In a case some believe could establish a legal precedent for school vouchers, the mother of a 13-year-old student attending a state university is suing California for not providing her son a free education according to law.

Levi Clancy of Los Angeles began walking at 5 months and was reading high school-level books in two languages at age 5. He enrolled at Santa Monica Community College at 7 and last month entered the University of California at Los Angeles.

His mother Leila Levi, a single parent, says she cannot afford the more than $9,000 it costs to attend UCLA each year and filed a lawsuit Friday in Sacramento Superior Court. She argues her son is of mandatory attendance age, and the California constitution requires he be provided a free education.

Having the state pay for his tuition at UCLA is the only possible remedy, insists Leila Levi’s attorney Richard Ackerman.

“You can’t send him back to public school, because they don’t have the means to educate a kid this gifted,” he told WND. “The only way his intellectual needs can be met is if he goes to a high-level, four-year college.”

California must give Clancy a free and equal opportunity to an education, which is a fundamental interest of the state spelled out in the constitution, Ackerman contends.

Also, he noted, if the boy is not in school, he is regarded as truant.

In 2000, at age 9, Clancy passed the California High School Proficiency exam. But Ackerman pointed out the boy technically was not allowed to take the test because it requires a student be at least 16.

Levi noted the diploma only demonstrates ability level; under California law her son still must be in school until age 16.

“The only way they can help this kid is to give him money to go to college,” Ackerman said.

He acknowledges UCLA already is subsidized by the state, but he argues state statistics show each school district is apportioned a minimum of $7,200 per student.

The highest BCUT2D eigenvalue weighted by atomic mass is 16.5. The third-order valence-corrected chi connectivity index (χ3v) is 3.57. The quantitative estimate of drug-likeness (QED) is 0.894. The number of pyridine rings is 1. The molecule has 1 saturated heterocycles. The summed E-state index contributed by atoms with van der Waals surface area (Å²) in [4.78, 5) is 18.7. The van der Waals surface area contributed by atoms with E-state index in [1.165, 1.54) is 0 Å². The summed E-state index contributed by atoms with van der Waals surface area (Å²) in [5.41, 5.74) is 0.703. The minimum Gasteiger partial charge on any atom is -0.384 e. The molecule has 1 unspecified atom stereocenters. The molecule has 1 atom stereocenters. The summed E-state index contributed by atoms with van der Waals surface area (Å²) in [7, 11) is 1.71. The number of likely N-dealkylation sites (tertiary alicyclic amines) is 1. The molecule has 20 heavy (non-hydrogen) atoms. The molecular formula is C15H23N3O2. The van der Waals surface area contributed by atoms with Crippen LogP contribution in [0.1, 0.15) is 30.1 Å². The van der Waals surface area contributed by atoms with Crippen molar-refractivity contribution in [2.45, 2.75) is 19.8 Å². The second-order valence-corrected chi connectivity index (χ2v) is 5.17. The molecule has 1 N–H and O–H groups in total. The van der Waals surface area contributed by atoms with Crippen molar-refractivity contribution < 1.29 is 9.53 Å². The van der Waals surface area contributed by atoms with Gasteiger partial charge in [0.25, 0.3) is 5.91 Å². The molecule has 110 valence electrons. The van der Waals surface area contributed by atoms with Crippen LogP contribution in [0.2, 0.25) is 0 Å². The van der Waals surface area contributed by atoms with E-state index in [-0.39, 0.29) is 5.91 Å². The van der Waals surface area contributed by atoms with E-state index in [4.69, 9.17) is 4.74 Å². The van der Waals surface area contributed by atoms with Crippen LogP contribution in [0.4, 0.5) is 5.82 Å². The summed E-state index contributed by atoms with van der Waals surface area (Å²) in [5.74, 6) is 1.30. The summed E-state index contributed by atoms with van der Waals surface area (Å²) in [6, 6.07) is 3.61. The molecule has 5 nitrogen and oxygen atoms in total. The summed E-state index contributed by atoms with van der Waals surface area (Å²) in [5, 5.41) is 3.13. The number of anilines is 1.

That’s where vouchers come in, Ackerman says; a concept tried and heavily opposed by teacher’s unions in some locales around the country. The few voucher systems in place generally offer parents a choice as to where their child’s allotment is applied, including the option of private school.

The complaint says if Clancy is “unable to attend a university appropriate to his learning needs, he and his mother will be forced to violate the law and will continue to be deprived of their rights without sufficient process of law.”

The California Department of Education did not return a call from WND seeking comment.

The complaint also is based on a citizen’s right to equal protection under the California constitution, arguing “the truancy statutes, the failure to provide an adequate education suited to the needs of gifted children, and the overall failure of California schools to meet the needs of gifted children unfairly, unequally, and unreasonably” singles out Clancy and others in a similar situation, requiring them to “shoulder the burden of finding a suitable education that will meet their individualized needs.”

In 1999, Levi filed an unsuccessful discrimination complaint with the U.S. Department of Education’s Office for Civil Rights, asserting her son has suffered at the hands of the California Department of Education, the Los Angeles Unified School District and Santa Monica Community College.

Levi said the civil rights office advised that California is obligated only to provide age-appropriate education.

“If we are going to pick and choose which children are entitled to an education, we need to make it clear,” she told WND.

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